The bridge rests on the nose and connects the lenses on a pair of spectacles. It is essential to aesthetic balance. Consideration of how the frame will sit on the nose is the absolute starting point of the designer’s styling process. Each nose is different, as unique as a fingerprint. If the bridge doesn’t fit the nose, nothing else will. Glasses will either sit too high or too low on the face, upsetting the overall balance. The wrong bridge can also make glasses uncomfortable. Italian designers, for example, prefer a small, tight shape that isn’t always appropriate to the shape of some faces. For comfort, the bridge needs to consistently distribute the weight of the frame around the nose. Glasses do project a persona or image but they must be wearable, too. For example, there’s no point in having the most amazing pair of shoes if you can’t walk down the street in them. There are only two types of bridge: the unadjustable acetate bridge; and the metal bridge with its adjustable nosepads.
Frederick Beausoleil is an eminent French designer renowned for working with buffalo horn and genuine turtle shell frames and his emphasis on classic eyewear craftsmanship. Beausoleil become good friends with Ray Charles and created the singer’s signature thick-rimmed, heavy-sided glasses.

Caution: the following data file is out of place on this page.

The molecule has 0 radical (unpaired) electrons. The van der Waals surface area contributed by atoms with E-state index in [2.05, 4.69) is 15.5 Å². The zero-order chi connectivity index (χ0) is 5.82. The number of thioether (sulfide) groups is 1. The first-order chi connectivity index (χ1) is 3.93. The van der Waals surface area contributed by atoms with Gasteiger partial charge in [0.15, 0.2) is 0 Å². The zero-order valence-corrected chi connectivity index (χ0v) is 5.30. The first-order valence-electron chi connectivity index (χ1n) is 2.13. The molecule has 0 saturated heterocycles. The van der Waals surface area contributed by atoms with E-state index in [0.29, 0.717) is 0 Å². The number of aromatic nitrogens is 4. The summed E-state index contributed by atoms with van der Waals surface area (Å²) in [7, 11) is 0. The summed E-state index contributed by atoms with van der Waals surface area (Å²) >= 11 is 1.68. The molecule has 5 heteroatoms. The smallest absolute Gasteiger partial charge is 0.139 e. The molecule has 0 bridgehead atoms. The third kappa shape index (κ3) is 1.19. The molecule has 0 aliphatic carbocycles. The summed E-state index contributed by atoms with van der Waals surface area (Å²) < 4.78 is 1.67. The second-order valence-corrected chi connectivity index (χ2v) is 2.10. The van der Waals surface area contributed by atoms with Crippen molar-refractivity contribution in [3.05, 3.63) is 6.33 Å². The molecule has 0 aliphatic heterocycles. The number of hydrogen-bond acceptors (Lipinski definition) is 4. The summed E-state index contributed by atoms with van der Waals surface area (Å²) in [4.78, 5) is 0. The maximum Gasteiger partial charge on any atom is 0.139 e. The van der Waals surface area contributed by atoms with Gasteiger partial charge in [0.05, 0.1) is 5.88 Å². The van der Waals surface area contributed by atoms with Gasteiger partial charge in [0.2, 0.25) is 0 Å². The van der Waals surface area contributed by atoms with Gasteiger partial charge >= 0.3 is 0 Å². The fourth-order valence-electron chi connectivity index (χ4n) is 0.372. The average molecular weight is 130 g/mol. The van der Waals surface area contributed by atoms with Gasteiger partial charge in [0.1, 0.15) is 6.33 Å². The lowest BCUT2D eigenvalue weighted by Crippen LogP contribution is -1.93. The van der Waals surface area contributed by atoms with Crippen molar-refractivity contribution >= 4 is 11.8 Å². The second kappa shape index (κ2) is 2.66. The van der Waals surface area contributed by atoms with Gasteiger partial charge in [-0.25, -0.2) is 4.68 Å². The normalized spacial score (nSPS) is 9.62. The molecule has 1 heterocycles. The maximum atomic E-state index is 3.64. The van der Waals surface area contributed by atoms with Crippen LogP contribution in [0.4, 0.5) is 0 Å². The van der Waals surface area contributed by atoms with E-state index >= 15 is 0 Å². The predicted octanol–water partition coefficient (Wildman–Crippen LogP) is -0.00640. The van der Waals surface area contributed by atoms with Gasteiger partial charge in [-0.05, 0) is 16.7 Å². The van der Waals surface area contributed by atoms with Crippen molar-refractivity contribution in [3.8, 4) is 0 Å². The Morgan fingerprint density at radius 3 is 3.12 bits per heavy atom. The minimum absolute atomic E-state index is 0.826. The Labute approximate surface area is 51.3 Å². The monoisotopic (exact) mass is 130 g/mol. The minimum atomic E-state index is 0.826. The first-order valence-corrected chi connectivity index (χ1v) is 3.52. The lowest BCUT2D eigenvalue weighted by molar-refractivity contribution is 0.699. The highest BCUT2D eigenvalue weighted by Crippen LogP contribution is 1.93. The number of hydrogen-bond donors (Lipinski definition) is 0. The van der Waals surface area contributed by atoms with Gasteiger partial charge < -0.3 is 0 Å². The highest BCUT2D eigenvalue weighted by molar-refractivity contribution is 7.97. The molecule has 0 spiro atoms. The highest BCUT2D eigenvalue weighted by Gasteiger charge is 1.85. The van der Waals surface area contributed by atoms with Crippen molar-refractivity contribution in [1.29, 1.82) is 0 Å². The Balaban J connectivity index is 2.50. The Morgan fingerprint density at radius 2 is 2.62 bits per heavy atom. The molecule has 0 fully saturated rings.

A bifocal is a combination lens that in the nineteenth century solved the problem of reading glasses blurring long-sight. Although it is disputed whether he truly discovered the bifocal, US President Benjamin Franklin certainly came up with the ‘Franklin split’ lens independently of anyone else and is often considered the inventor.
BAUSCH AND LOMB
Founded in Rochester, New York in 1853, Bausch and Lomb are primarily producers of contact lenses but were the original manufacturers of Ray-Ban sunglasses. In 1937, they started a movement for affordable sunglasses and were responsible for the iconic Ray-Ban Wayfarer. B&L was engraved on the original Ray Ban lenses.
Leonardo Dicaprio, Wolf of Wall Street (2013)